Hi all. I'm new here and am enjoying the informaton and anecdotes immensely. I only picked up the game about six months ago, after went along with my wife when she was in Vegas on business. Apart from a few slots I didn't play anything that trip, but learning more about casino gaming I was intrigued that one can learn to better the odds at blackjack.

Out of the stacks of blackjack books on the market I landed on Fred Renzey's "Blackjack Bluebook II" and learned his unbalanced KISS III count. By happenstance this turns out to have been a good place to start as the closest casinos are limited by law to e-table games. These simulate six decks with 50% penetration. There's even a video "shoe" but no discard tray. Therefore, converting a running count to a true count would be little more than a guess.

With this, I have two questions. The first regards an unbalanced versus a balanced count. I may make it to the riverboats or some other casino where they use real cards three or four times a year. In that instance, how much am I giving up using an unbalanced versus a balanced count? Renzey's book suggests the differences are small, and I'm wondering whether it is worth it to try to learn a balanced system for those few occasions, or should I just concentrate on getting this one down cold?

Second, are there other unbalanced counts that others recommend learning beyond the KISS III count?


I was going to say "welcome to the KISS III club" as it seems like I'm the only person I run into on forums that read Renzey's book and uses KISS III. But then I remembered that I don't even use textbook KISS III, as I started with Red 7 and then converted to the KISS III IRCs and indexes, while still counting red 7s instead of black 2s. I'm reasonably certain that this is still "okay," although it's on my list of things to do to either standardize on KISS III and memorize all the indexes (I don't know all of them) or convert to KO.

Anyway, long story short, I agree with LonesomeGambler. Learn one system and learn it well. Unless you are going to be playing a lot of SD and DD games (not widely available these days anyway), balanced vs. unbalanced isn't a big deal.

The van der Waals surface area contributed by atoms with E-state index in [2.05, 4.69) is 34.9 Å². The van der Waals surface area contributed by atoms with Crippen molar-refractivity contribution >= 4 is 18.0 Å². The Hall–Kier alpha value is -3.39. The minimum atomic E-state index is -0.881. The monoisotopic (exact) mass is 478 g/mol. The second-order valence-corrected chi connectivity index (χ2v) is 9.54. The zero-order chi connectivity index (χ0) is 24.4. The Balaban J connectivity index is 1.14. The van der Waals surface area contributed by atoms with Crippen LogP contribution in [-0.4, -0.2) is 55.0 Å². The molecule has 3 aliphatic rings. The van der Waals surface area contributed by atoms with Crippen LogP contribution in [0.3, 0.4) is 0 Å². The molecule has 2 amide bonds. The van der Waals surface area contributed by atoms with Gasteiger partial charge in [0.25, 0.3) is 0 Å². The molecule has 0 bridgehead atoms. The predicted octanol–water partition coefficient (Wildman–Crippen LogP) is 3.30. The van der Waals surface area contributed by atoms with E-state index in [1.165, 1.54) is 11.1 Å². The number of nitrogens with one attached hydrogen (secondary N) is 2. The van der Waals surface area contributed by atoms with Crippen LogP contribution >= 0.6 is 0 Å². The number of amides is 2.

"So drink gamble eat f***, because one day you will be dust." -ontariodealer
odiousgambit
odiousgambit
Joined: Nov 9, 2009
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September 26th, 2012 at 11:04:27 AM permalink
Quote: ProfessorApe

By happenstance this turns out to have been a good place to start as the closest casinos are limited by law to e-table games. These simulate six decks with 50% penetration.



How do you know what they simulate?
the next time Dame Fortune toys with your heart, your soul and your wallet, raise your glass and praise her thus: “Thanks for nothing, you cold-hearted, evil, damnable, nefarious, low-life, malicious monster from Hell!” She is, after all, stone deaf. ... Arnold Snyder
LonesomeGambler
LonesomeGambler
Joined: Aug 19, 2011
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September 26th, 2012 at 11:11:14 AM permalink
Quote: odiousgambit

How do you know what they simulate?

The particular game he's talking about usually has the exact rules and specs clearly defined. All of the specs are adjustable by the casino, including rules, penetration (which has options for continuous shuffle and separate shoes for each player and the dealer), etc. The shuffle point is visible, as there's an animated shoe with cut card that diminishes as rounds are played. I'm sure aceofspades has seen these machines in his travels.